Trump Names South Carolina Gov. Nikki Haley His UN Ambassador

By TIM RYAN

FILE - In this Nov. 15, 2016 file photo, South Carolina Gov. Nikki Haley speaks in Orlando, Fla. President-elect Donald Trump says he intends to nominate Haley to be the next U.S. ambassador to the United Nations. (AP Photo/John Raoux, File)
FILE – In this Nov. 15, 2016 file photo, South Carolina Gov. Nikki Haley speaks in Orlando, Fla. President-elect Donald Trump says he intends to nominate Haley to be the next U.S. ambassador to the United Nations. (AP Photo/John Raoux, File)

(CN) – President-elect Donald Trump announced on Wednesday that he’s chosen South Carolina Gov. Nikki Haley, the daughter of Indian immigrants, to be his ambassador to the United Nations.

Haley is both the first person from outside Trump’s inner circle to get an appointment in his administration and the first woman he’s named to a Cabinet-level position.

Her nomination turned out to be just the start of a flurry of activity for the president-elect, who flew to Palm Beach, Florida last night for the Thanksgiving holiday.

Trump also nominated prominent charter school advocate Betsy DeVos as his secretary of education on Wednesday, and offered retired neurosurgeon Ben Carson the position of secretary of the Department of Housing and Urban Development.

Haley and DeVos have already accepted Trump’s offer of positions in his administration.

A spokesmen for Carson said he will consider his offer from Trump over the holiday weekend.

But it was the nomination of the South Carolina governor that created the biggest splash on Wednesday.

Haley, 44, was a Tea Party favorite after she became the United State’s youngest governor in 2010, and she rose to national prominence as a frequent critic of President Barack Obama.

She drew praise last year for her response to a mass shooting at an historic black church in downtown Charleston which included her calling for the Confederate battle flag to be removed from the grounds of the state capitol.

But because she was an outspoken critic of Trump during the primaries, some had believed her star had diminished with his election.

Haley endorsed Florida Sen. Marco Rubio ahead of the South Carolina primary in February and rebuked Trump for several of his policy positions, especially his proposal to temporarily ban Muslims from entering the United States.

During that same period, Haley delivered the Republican response to President Obama’s State of the Union address and raised the hackles of Trump supporters when she urged the GOP faithful to reject the “angriest voices” — something they saw as a jibe at their candidate.

Trump returned fire, saying in a March tweet “the people of South Carolina are embarrassed by Nikki Haley.”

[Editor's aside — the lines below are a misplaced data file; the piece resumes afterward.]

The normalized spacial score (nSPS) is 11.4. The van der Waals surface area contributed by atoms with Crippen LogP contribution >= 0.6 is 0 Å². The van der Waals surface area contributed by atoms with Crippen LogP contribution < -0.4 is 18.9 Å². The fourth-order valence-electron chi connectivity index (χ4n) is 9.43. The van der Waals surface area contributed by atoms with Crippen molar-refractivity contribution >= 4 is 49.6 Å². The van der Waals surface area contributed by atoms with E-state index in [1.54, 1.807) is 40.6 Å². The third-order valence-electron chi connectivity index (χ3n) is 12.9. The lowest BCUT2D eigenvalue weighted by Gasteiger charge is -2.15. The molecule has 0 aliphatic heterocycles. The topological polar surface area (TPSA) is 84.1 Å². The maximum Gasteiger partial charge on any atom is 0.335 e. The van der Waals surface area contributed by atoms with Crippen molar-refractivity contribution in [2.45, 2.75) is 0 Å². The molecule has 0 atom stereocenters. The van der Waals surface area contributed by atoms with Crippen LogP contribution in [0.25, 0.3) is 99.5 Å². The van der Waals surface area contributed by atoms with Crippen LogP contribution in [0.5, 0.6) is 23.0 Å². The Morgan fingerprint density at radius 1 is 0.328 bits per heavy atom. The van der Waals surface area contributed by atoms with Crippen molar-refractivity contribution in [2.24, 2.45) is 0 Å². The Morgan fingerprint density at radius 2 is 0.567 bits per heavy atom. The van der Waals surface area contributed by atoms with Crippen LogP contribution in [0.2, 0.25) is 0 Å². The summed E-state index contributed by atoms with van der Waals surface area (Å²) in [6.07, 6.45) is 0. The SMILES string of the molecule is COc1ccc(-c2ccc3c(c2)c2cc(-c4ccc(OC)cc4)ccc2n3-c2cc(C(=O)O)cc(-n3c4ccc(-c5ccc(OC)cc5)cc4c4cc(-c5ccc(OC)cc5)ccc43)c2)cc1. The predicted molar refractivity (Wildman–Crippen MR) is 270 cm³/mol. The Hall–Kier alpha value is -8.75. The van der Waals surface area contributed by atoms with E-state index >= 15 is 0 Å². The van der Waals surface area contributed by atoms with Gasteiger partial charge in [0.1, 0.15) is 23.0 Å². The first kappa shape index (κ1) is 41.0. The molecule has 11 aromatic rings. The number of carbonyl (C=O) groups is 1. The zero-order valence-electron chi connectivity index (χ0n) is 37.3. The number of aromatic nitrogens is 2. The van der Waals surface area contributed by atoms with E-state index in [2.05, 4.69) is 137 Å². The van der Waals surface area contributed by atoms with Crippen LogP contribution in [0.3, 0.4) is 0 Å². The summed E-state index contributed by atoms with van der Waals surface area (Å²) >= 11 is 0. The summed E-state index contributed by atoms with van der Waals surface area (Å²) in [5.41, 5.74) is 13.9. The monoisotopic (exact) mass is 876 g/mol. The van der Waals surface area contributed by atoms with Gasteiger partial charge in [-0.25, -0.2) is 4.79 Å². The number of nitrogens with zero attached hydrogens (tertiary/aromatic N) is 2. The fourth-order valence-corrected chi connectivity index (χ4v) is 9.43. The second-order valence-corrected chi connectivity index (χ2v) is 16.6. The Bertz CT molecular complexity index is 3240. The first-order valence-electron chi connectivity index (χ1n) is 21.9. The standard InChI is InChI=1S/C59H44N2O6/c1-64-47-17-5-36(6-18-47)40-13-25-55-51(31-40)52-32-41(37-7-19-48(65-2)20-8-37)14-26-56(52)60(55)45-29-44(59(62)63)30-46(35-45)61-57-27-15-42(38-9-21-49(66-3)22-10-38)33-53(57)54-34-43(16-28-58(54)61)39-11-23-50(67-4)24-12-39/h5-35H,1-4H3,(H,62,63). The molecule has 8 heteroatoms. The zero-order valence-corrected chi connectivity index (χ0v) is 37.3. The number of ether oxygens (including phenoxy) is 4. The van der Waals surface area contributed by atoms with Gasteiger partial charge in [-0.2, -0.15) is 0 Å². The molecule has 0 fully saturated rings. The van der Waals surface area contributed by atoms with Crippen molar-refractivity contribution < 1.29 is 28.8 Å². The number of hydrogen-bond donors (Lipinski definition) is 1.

After Rubio dropped out of the race, Haley switched her allegiance to Texas Sen. Ted Cruz.

But after Haley met with Trump last week, she called him “a friend and supporter” of hers before he ran for president and said their session was a meeting of “friends who had known each other before.”

Later, Haley said that she speaks her mind when she sees something she disagrees with and that she wouldn’t pretend she and Trump had seen eye-to-eye during the campaign.

“But I did vote for him and was very happy he won,” she said.

Haley’s nomination will have to be confirmed by the Senate.

The Post and Courier newspaper in Charleston reported Haley has taken at least eight trips abroad since taking office in 2011.

Haley made headlines  after one of those trips, a 2011 trade mission, when the Charleston newspaper reported the trip cost state taxpayers $127,000.

Haley responded by calling the reporter who wrote the story a “little girl,” but later apologized.

Though Haley lacks some traditional foreign policy chops, Stewart Patrick, senior fellow at the Council on Foreign Relations, praised the decision for bringing a softer voice to a Trump administration that has largely backed up its leader’s bombast.

“Nikki is the daughter of immigrants and she came out against the notion of cutting off Muslims to the U.S.,” Patrick said. “She’s an excellent person to put in the UN because it projects an image of a welcoming to the U.S. In that respect, she’s a positive choice, particularly to those of us who have been more than skeptical and concerned by statements made by President-elect Trump.”

Patrick also said Haley seems “collaborative,” an encouraging sign for a job that requires synergy with the secretary of state.

Swanee Hunt, a member of the Council on Foreign Relations and Eleanor Roosevelt Lecturer in Public Policy at the Harvard University Kennedy School of government, said, “Nikki Haley, for all her unique qualifications, will be filling a role seen as outside the purview of white men. She’ll be joining eight of the last 15 US ambassadors to the UN who are women, or men of color.”

“What could be more fitting? To say the obvious, growing up Indian or Afghan in the United States is worth at least an advanced degree in political science,” Hunt continued. “But there’s another sense in which having a woman is an inspired choice. Meta-analysis of social science research shows that women as a group are more collaborative than men as a group. In short, that gender stereotype turns out to be true when not applied to one particular woman or one particular man.”

“Whether or not that’s at the top of mind of Trump or his transition advisors, the generally accepted idea of women being particularly good at listening and empathizing likely plays a part in the choice of a woman to a position in which, on an hour-by-hour basis, collaborating across nationalities, cultures, languages, countries enormous and tiny, rich and poor is the key to success in moving forward the US agenda,” Hunt said.

Courthouse News reporter Brandi Buchman contributed to this report.